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If the sun is out though, first of all count yourself lucky and second of all make the most of it! Cavehill is the spot to climb and get the best views of Belfast. The Antrim Castle lies up in the hills and from up there you can see across to Stormont, down to the docks and across the Belfast lough that carried the Titanic for the first time. Make sure to make the big climb to the top though, through the woods and past the caves, it’s wild but beautiful. A bit like Ireland really.

 

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If you fancy getting up close to where the Titanic was created then there are great tours to enjoy down in the Titanic Quarter. There’s a bus that can take you round the different spots and the Titanic Centre itself. You can see the Harland & Wolff cranes, Samson and Goliath, up close down here. These huge monuments as they now are, can be spotted across the city and when I spy them flying in to the City airport, I know I’m home.

 

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You’ll be deserving a cold drink after all that activity and the city centre is coming down with places to quench your thirst. For cocktails outside, the Perch Rooftop bar is a great spot that has a long list to keep the picky happy. From around the corner you can fill up on food at James Street South for a fancy option or there’s Coco’s, Deane’s or Stix & Stones that are only an arms throw away.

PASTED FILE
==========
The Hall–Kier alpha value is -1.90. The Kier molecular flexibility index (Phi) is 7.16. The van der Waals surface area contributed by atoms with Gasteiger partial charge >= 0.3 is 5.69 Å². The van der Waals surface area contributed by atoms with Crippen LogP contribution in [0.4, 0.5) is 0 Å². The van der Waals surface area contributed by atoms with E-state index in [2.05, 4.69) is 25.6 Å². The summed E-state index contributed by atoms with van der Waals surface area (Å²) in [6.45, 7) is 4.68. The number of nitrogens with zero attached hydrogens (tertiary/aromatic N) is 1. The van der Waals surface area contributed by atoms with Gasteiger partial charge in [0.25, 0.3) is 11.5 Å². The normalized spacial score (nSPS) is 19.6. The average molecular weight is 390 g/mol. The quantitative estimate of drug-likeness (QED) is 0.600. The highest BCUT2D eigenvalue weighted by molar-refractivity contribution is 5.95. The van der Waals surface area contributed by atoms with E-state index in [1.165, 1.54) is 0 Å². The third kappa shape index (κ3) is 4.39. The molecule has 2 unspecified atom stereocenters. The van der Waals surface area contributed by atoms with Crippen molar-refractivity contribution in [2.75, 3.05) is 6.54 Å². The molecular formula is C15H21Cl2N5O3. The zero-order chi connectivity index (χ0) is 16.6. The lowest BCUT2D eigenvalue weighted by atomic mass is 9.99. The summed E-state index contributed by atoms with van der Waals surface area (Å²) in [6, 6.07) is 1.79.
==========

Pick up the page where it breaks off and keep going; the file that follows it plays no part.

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For the rest of the night you can only choose the Cathedral Quarter. This an area in Belfast that seems to have sprung out of nowhere and there are countless bars to entertain yourself with. There’s the Spaniard for the rum drinkers, Muriel’s for the gin drinkers, the Harp Bar for the beer drinkers and the Dirty Onion for the anything drinkers. If you find yourself not content on going home when the pubs start closing, you can pop your head in Love & Death to dance those little hooves off until the wee hours.

 

Sunday

Sunday is a slow day in Belfast – you won’t catch people moving too fast for fear that Monday will come quicker. St. George’s Markets is a sheer delight for the weary Sunday head and the buzz will revive what energy you have left. There is food from all over the world (Cuban sandwiches are not to be missed), local products to be bought, fresh bread, art, books and homemade fudge that you will promise to save but you definitely won’t…